|Publication number||US7830368 B2|
|Application number||US 11/755,819|
|Publication date||Nov 9, 2010|
|Priority date||Jun 6, 2006|
|Also published as||US20070279391|
|Publication number||11755819, 755819, US 7830368 B2, US 7830368B2, US-B2-7830368, US7830368 B2, US7830368B2|
|Inventors||Charles A. Marttila, John T. Strand, Alan G. Hulme-Lowe, M. Benton Free, John S. Huizinga, James N. Dobbs, Serge Wetzels, Glen A. Jerry, Jennifer R. Yi, William R. Dudley|
|Original Assignee||3M Innovative Properties Company|
|Export Citation||BiBTeX, EndNote, RefMan|
|Patent Citations (27), Non-Patent Citations (3), Referenced by (1), Classifications (17), Legal Events (3)|
|External Links: USPTO, USPTO Assignment, Espacenet|
This patent claims priority to U.S. Provisional Application Ser. No. 60/804,009 filed on Jun. 6, 2006 titled KEYPAD WITH VIRTUAL IMAGE, which is incorporated by reference in its entirety herein.
The present disclosure is related to electrical keypads and touch panels, and more particularly to devices that provide indicia that appears as a virtual image above or below the apparent surface of the keypad.
Current trends for portable electronics devices, such as notebook computers, PDAs, cell phones, etc., are towards smaller, thinner, and lighter weight elements and devices. Furthermore, there is a desire to have larger area displays and often multiple active color displays within this shrinking electronics package. The data entry pad, or keypad, represents an opportunity for improved functionality in terms of thinness, weight, visual appeal, and multi-functional use of space. Several general types of keypads are briefly described below.
Thin keypads are typically molded, thermoformed, die cut or stamped from thin polymeric or metal sheet material or composite laminates of these materials. Indicia are typically printed on the surface of the keypad. In some cases, the keypads are transparent or translucent so that they may be backlit. However, while thin and lightweight, these keypads appear generally flat.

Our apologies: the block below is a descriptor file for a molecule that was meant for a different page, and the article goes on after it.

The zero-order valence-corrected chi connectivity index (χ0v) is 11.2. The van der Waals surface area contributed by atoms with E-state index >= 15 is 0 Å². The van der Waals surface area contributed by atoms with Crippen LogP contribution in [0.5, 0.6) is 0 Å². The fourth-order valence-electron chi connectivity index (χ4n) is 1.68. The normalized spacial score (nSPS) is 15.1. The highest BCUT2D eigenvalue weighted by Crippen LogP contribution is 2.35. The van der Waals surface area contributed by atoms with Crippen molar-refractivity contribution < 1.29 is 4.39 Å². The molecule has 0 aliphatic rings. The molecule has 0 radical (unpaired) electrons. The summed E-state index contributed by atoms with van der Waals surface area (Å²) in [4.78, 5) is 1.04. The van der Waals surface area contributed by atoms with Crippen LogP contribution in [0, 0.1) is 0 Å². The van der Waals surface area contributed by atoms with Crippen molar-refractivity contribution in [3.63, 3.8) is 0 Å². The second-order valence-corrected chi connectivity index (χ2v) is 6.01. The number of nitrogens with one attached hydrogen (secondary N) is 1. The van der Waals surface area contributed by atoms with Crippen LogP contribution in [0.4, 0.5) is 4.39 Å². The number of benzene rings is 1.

Thick keypads, also commonly referred to as “Chicklet” style key pads, are typically injection molded from flexible polymers or compression molded from polymer or metal powders. Indicia may be incorporated into the keys during the injection molding process using multiple-shot molding, formed into the surface of the key during the molding, or printed on the surface of the keys after molding. Again, transparent or translucent keypad keys may be lit from behind. However, these thick keypads are often difficult to fit into thin electronics packages.
Keyboard with touch sensing technology includes varieties that monitor the resistive contact between conducting electrodes and varieties that detect of the capacitive coupling between a user's finger and the keypad electrode. An illustrative example of the capacitance technique is embodied in the capacitive touch screen detection board made by 3M Touch Systems (e.g., 3M's touch screens that are commercially available under the name ClearTek). This detection board energizes the keypad button electrodes with an AC electrical signal. When a finger or other conducting object approaches the electrode, capacitive coupling shunts current from the electrode through the conducting object to ground. A very sensitive detection circuit on the detection board measures this current and delivers an output signal to the electronic device. One advantage of the touch sensing system is that only a single electrode is required at each keypad button location. Button switches based on electrical resistance may require two sets of electrodes for each button or alternatively a conductive layer disposed on another film located adjacent to the button electrodes.
A keyboard having a thin transparent pressure sensitive display panel is disclosed in Nakagawa U.S. Pat. No. 7,034,806 titled Virtual Keyboard. Touch sensitive detection devices such as those from 3M Touch Systems described above can provide similar functionality when mounted on an active display. The keypad on the display panel permits dynamic reallocation of key designations. However, the keypad generally appears flat. An improved keypad is desirable.
The present disclosure provides keypad having a virtual image that appears to a user to be in a plane other than the apparent plane of the keypad device. More particularly, the indicia on the keypad appear to float above or below the surface of the device. The keypad can be, for example, the keypad on a cell phone. For such an application there would be more than one array of indicia present on the keypad. For example, there might be ten arrays of indicia, which provide the numerals from 0 to 9 and two more arrays to provide virtual images of the * and # keys. In some embodiments, the keypad is integrated with an illumination source that light up the indicia. The present disclosure also provides a method of manufacturing a key pad with floating indicia.